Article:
The Town of 1770 has long piqued my curiosity, purely because it has a number for a name. Officially it’s spelled out as ‘Seventeen Seventy’ in keeping with Queensland’s naming convention, but writing ‘1770’ seems more fitting for the world’s only town with a number for a name.
1770 was called Round Hill until 1970, when it was rechristened to commemorate the bicentenary of then-Lieutenant Cook’s first landing in Queensland. He is impossible to ignore as he sailed all over Oceania ‘discovering’ places, disregarding the history that existed prior to his arrival.
Twinned with 1770 is Agnes Water; the two are connected by a 7km stretch of Captain Cook (!) Drive. It’s considered Queensland’s northernmost surf beach, safe from stingers and still drawing in a bit of swell.
All of these things were interesting, but what finally got me to 1770 & Agnes Water was the promise of camping with kangaroos. (Looks like I’m not that great with history either.)
We use the excellent WikiCamps app when choosing campsites, and that’s how Jared learned about Horizons Kangaroo Sanctuary. This is how that went down:
“Hey this place in Agnes Water lets you camp with kangaroos,” he said.
“BOOK IT NOW.”
Horizons is run by a couple who rehabilitate orphaned joeys before releasing them into the wild. They have about ten campsites on the property and all proceeds go to the joeys, so everybody wins.
Except the neighbours, who are vehemently opposed to an increased number of kangaroos in the area, but that’s a different story.
It was one of our most beautiful campsite vistas to date, on top of a hill with the ocean in front of us and the mountains behind us. And, of course, kangaroos everywhere.
Jared asked me recently if I thought I’d ever get tired of seeing kangaroos—after a combined 5+ years in Australia I still point them out whenever I spot one. In saying that, I still shout ‘COW!’ when I see cows, so my answer was no, I’ll never get sick of roos.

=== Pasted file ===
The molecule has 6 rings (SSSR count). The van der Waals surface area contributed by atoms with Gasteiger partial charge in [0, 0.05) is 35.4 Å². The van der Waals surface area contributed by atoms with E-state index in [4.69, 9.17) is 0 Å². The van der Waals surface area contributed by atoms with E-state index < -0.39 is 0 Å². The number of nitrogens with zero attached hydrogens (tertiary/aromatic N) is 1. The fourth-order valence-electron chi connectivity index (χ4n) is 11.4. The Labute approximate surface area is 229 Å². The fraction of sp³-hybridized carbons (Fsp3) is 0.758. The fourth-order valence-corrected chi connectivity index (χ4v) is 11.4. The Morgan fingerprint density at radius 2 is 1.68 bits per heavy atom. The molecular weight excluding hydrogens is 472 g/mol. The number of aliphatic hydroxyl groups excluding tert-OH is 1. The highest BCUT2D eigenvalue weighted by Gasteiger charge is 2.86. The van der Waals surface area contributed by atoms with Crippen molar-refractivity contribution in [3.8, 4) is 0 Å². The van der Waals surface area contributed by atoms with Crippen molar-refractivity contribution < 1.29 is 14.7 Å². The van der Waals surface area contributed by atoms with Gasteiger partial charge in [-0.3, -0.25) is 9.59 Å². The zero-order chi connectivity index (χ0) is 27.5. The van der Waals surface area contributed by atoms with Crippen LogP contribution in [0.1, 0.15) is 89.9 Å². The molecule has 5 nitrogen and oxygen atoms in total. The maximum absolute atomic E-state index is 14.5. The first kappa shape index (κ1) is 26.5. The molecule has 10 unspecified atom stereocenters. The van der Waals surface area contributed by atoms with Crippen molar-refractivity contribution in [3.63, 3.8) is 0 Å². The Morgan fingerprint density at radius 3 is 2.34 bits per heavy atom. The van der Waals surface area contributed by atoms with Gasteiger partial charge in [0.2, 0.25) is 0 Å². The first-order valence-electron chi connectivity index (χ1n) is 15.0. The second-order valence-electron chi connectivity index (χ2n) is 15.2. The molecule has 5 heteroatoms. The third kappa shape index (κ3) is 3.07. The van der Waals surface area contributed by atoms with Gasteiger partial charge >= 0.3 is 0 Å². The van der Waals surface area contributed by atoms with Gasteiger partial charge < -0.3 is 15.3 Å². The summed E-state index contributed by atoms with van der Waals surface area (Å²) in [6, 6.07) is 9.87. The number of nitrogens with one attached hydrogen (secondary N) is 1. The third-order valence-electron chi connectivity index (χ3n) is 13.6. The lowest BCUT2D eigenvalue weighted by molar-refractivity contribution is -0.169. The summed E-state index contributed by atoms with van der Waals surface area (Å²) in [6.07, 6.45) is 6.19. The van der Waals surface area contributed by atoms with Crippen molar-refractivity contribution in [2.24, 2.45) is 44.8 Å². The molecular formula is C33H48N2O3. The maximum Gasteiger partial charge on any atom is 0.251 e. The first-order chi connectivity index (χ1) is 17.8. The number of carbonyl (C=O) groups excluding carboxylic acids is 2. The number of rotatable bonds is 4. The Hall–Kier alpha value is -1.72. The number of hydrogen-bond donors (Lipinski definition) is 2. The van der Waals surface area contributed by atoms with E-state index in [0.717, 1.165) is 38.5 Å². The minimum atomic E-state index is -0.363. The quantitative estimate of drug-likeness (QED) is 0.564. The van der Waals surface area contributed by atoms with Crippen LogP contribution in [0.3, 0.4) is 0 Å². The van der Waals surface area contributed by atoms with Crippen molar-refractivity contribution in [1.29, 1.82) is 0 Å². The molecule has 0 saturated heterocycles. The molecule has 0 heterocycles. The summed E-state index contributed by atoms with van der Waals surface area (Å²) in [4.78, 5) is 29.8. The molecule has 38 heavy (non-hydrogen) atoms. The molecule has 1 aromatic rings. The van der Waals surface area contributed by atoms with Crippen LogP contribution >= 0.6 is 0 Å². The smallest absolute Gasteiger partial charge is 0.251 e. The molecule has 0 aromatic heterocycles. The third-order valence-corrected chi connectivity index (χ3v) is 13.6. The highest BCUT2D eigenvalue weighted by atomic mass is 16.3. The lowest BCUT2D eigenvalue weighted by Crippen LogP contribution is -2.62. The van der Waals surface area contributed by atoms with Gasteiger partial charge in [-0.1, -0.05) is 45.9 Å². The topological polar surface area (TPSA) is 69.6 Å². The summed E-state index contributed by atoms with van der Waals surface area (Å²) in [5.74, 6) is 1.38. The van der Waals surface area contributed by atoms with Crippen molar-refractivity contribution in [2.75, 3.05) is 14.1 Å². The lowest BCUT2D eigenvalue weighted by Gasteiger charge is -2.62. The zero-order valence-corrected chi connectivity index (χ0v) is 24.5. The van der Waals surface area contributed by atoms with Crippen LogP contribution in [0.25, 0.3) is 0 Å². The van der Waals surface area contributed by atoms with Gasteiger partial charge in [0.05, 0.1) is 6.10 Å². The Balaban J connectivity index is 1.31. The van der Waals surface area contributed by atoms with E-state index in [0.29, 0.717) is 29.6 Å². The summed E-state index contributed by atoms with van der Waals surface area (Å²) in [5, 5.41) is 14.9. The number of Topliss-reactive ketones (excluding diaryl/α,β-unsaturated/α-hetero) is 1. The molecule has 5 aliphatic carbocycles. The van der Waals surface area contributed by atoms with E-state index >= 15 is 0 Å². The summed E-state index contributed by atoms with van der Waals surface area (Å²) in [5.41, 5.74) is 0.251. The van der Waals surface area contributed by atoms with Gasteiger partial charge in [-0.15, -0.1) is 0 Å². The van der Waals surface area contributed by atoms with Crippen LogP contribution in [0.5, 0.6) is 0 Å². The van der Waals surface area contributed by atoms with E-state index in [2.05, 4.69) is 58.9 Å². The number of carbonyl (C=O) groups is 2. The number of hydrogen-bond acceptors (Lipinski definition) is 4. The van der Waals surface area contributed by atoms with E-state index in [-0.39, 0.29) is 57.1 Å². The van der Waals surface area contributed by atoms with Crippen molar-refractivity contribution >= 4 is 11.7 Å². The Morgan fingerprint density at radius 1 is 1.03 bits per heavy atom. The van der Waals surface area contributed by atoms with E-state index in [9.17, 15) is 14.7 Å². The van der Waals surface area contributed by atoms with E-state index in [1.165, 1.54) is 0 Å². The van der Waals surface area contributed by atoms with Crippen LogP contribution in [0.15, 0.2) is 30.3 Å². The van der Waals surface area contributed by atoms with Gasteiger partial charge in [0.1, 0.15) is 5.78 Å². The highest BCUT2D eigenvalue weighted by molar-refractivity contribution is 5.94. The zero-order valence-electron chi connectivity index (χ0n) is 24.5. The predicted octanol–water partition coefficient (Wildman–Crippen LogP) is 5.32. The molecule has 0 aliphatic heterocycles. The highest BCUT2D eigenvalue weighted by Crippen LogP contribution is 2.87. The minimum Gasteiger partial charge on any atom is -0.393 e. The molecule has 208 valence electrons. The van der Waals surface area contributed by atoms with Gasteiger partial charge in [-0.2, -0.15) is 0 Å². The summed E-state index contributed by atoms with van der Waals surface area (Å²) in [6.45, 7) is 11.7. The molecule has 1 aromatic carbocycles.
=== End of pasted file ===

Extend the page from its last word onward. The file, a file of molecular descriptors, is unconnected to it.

Camping at Horizons made me feel like the kangaroo version of Jane Goodall, surrounded by kangaroos who paid me no attention. I stood watch while Jared backed the car into the site, and even had to physically push one stubborn roo out of the way.
I felt pretty firmly in Australia at that moment, with my hand on the little animal’s furry backside, cooing at Skippy to get out of the way. The days to follow cemented that feeling; each day the kangaroos lounged around eating grass, sunning themselves, and scratching itches as required.
We were slightly more active than the kangaroos, though we had the advantage of wheels and managed to cover more ground. Agnes Water and 1770 are part of the Southern Great Barrier Reef, and the water is stunning.
The best views of our short visit were from the 1770 headland, accessible by walking track from the headland carpark or (surprise surprise) the Cook memorial cairn. Insider tip: if you detour a bit from the main paths, you can get down to secluded swimming beaches without too much trouble.
Obviously, the standout for me was the kangaroo interaction. I’ve already taken to calling Agnes Water/1770 ‘the kangaroo place,’ despite the fact that kangaroos live all over Australia and Horizons isn’t the only place you can hang out with them.
But Agnes Water & 1770 is where I had my kangaroo experience, so the twin towns are forever linked to marsupials in my mind.
Maybe I’ll petition for another name change.